The Winners Of The 2022 Australian Fashion Laureate Are The New Frontier Of Aussie Design

The emerging and established names to know.

They say the most suitable present for a 15th anniversary celebration is a crystal, however for the prestigious Australian Fashion Laureate, the best gift is not one they receive, but rather one they bestow on some of the most prominent figures in the Australian fashion industry.

It’s officially award season both here and abroad, but where its contemporaries go big (see: the star-studded CFDA Awards), the Australian Fashion Laureate opted to celebrate it’s 15th iteration with an exclusive soirée at the Museum of Contemporary Art, gathering established and emerging voices at the frontier of Australian fashion to honour the resilient, inimitable and globally-recognised industry.

So, rather than a crystal, the Australian Fashion Laureate opted (rather selflessly) to recognise the (impeccably dressed) individuals leading Australia’s fashion scene into a brave new world through their significant contributions to the growth and cultural impact of fashion.

The big ticket winner was innately Australiana painter Ken Done.

For those unfamiliar with his high-octane and exuberant, expressionist paintings (you clearly weren’t paying attention during the Sydney 2000 Olympic games), Done’s work is inextricably linked to Australia’s cultural scene.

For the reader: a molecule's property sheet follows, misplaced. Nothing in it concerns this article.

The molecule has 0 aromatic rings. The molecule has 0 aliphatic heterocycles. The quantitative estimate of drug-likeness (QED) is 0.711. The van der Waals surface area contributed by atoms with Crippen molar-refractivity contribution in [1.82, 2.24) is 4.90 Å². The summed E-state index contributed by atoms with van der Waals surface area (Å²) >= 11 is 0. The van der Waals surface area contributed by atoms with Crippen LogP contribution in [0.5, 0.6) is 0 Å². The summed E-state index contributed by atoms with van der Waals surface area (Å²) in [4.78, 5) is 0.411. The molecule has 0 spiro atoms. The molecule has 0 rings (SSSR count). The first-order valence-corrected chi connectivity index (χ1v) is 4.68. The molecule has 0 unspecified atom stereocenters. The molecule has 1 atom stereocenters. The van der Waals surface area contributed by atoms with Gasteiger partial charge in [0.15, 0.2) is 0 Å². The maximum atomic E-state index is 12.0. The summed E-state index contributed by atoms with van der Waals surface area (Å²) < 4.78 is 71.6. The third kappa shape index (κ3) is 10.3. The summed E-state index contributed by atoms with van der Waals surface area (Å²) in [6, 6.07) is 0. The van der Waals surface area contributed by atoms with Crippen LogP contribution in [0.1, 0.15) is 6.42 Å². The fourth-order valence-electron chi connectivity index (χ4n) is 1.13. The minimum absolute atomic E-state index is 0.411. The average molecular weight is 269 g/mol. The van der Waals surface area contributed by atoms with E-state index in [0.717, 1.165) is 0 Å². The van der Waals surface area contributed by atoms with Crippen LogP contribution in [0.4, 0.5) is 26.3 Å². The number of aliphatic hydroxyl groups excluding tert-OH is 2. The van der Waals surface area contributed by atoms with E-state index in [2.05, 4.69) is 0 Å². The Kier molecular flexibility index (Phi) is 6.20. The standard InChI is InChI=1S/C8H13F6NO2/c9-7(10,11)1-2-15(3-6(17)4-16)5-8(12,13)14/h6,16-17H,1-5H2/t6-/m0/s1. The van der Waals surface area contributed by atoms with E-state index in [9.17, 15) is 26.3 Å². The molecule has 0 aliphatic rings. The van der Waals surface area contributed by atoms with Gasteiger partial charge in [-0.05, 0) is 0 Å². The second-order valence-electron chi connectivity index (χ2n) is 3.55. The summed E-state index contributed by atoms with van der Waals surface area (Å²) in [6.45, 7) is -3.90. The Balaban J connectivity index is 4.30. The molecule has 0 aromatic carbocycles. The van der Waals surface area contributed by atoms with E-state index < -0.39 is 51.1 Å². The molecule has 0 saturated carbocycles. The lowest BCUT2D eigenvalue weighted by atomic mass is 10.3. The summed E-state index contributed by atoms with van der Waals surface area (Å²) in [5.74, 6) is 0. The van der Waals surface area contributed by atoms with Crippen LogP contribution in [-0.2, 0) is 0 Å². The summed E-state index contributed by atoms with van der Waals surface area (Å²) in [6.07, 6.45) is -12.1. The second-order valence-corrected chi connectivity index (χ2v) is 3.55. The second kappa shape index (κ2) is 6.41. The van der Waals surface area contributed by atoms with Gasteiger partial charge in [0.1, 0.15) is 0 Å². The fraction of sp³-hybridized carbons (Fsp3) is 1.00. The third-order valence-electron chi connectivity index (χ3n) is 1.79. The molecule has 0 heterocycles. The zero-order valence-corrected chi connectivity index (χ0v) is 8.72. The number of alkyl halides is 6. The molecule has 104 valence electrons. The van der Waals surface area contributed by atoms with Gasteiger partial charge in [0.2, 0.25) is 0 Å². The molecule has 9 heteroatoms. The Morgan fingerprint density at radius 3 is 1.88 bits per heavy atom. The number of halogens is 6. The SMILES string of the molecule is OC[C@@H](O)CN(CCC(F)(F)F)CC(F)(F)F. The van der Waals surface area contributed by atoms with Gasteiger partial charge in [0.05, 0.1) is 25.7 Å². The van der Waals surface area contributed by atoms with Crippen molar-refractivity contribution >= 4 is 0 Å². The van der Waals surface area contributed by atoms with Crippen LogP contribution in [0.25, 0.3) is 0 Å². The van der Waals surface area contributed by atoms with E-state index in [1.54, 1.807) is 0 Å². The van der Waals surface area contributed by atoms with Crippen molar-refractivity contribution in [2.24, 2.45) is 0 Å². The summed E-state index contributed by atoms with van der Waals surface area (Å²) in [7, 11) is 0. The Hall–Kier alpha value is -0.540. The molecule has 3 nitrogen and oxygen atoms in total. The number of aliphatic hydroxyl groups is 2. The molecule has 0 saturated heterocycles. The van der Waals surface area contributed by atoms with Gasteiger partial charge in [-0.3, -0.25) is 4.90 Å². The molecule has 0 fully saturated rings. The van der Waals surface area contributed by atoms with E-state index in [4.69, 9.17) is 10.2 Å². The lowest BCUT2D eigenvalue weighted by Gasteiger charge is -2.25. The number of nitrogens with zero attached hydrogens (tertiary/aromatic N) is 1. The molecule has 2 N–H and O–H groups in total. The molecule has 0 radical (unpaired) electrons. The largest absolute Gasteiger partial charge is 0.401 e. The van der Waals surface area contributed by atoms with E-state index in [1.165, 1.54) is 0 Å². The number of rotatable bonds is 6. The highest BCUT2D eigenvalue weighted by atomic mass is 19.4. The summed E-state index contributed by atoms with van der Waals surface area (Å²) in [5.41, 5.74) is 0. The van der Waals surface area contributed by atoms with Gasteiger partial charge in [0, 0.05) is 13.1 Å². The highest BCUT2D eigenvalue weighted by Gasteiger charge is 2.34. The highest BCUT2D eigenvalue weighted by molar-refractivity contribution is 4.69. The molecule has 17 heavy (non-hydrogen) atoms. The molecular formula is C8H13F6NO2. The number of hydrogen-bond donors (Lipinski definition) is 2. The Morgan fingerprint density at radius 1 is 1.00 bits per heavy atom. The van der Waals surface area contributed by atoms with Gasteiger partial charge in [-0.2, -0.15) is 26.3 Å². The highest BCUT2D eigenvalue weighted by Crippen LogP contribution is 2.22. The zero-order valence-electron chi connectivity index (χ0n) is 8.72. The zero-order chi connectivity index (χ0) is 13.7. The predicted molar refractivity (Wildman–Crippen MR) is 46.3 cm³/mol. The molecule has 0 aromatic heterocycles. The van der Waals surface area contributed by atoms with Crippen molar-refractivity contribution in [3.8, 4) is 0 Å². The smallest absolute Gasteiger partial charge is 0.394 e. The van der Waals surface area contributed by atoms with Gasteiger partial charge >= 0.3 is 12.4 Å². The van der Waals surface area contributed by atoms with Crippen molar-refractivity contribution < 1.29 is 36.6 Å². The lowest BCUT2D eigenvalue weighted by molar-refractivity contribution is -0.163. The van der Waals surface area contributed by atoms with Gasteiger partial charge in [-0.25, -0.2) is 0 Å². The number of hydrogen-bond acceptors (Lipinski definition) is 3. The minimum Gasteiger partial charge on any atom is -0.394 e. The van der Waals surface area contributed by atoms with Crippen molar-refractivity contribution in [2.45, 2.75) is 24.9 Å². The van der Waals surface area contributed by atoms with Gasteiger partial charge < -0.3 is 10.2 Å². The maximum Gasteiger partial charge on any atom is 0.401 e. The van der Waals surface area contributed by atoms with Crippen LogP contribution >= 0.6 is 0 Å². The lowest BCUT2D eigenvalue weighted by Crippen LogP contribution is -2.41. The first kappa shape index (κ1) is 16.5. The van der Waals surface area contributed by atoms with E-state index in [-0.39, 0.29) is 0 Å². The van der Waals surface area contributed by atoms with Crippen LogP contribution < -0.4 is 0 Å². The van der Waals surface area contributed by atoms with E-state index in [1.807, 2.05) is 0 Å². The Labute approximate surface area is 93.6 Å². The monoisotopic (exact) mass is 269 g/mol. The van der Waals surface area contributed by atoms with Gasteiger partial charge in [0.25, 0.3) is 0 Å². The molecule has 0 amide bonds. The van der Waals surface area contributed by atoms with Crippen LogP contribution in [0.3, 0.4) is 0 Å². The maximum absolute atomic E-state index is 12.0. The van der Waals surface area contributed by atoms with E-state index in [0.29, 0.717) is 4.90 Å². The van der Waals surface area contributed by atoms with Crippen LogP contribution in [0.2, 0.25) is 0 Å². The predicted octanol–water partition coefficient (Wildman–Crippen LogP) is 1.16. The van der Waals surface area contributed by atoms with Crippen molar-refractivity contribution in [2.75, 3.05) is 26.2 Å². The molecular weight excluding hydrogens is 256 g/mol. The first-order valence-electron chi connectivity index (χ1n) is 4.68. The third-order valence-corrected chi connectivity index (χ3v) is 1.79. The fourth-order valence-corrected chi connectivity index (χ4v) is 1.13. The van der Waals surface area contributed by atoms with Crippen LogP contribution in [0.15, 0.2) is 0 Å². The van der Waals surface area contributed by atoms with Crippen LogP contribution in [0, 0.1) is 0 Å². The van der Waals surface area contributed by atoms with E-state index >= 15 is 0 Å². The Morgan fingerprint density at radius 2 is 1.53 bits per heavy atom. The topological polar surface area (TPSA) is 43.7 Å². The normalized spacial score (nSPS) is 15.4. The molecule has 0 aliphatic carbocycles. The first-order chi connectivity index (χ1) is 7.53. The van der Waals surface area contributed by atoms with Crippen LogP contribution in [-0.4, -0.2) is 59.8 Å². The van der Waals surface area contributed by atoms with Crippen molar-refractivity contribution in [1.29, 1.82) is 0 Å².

His work, whether it appeared screen-printed on sweaters in the 80s or found inside his gallery, has provided a source of sartorial inspiration for upcoming designers.

Amongst those is Romance Is Born, the 2021 winners of the Australian Fashion Laureate ‘Designer Of The Year’ award, who collaborated with Done for their magical disco-grotto inspired Resort ‘22 show during AAFW.

“It is a great honour to be here, I’m not humbled, f**k it. At 82, I’ve been working really hard for a long time. I’m not humbled… but thank you very much for this kind of unexpected award, really. I’m very, not humbled, but grateful,” explained Done in his acceptance speech. 

“A few years ago I had a big exhibition and I rushed over to look at all the comments but it was the one that was less than congratulatory that you remember,” he added. 

“This is one I treasure that was signed ’10 year old girl’ and she had written ‘Really Ken? I can do better paintings and I’m still in Primary school. Next time try harder’, so with all the things that we do we try harder.”

If one thing is clear by this lifetime achievement award, a lifetime of trying is well worth it. 

This year, Camilla Freeman-Topper and Marc Freeman took home the ‘Designer Of The Year’ accolade.

Across the board, their eponymous brand CAMILLA AND MARC has become synonymous with contemporary Australian luxury womenswear. A style staple within every Australian women’s wardrobe in every sense of the word.

While the sibling duo has been the vanguards of effortlessly elegant ready-to-wear since their inception in 2003, the pair have recently entered a new creative era. One that is marked by a refreshed vision, evolved future and a new monogram to boot.